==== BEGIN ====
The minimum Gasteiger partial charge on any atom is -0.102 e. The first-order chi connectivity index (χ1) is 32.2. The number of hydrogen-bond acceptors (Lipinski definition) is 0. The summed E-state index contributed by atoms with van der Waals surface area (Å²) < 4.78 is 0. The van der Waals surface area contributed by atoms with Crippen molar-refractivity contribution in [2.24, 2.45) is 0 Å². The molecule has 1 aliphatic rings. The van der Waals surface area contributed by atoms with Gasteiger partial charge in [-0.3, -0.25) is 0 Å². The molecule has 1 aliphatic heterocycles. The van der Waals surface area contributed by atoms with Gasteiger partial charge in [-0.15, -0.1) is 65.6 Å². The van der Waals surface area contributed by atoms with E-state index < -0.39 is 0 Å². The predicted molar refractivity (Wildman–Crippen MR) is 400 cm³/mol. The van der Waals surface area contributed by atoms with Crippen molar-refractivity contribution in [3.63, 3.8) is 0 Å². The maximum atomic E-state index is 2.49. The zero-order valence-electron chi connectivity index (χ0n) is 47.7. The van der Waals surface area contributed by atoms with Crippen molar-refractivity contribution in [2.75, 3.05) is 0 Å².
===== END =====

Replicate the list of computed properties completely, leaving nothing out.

The minimum Gasteiger partial charge on any atom is -0.102 e. The first-order chi connectivity index (χ1) is 32.2. The number of hydrogen-bond acceptors (Lipinski definition) is 0. The summed E-state index contributed by atoms with van der Waals surface area (Å²) < 4.78 is 0. The van der Waals surface area contributed by atoms with Crippen molar-refractivity contribution in [2.24, 2.45) is 0 Å². The molecule has 1 aliphatic rings. The van der Waals surface area contributed by atoms with Gasteiger partial charge in [-0.3, -0.25) is 0 Å². The molecule has 1 aliphatic heterocycles. The van der Waals surface area contributed by atoms with Gasteiger partial charge in [-0.15, -0.1) is 65.6 Å². The van der Waals surface area contributed by atoms with E-state index < -0.39 is 0 Å². The predicted molar refractivity (Wildman–Crippen MR) is 400 cm³/mol. The van der Waals surface area contributed by atoms with Crippen molar-refractivity contribution in [3.63, 3.8) is 0 Å². The maximum atomic E-state index is 2.49. The zero-order valence-electron chi connectivity index (χ0n) is 47.7. The van der Waals surface area contributed by atoms with Crippen molar-refractivity contribution in [2.75, 3.05) is 0 Å².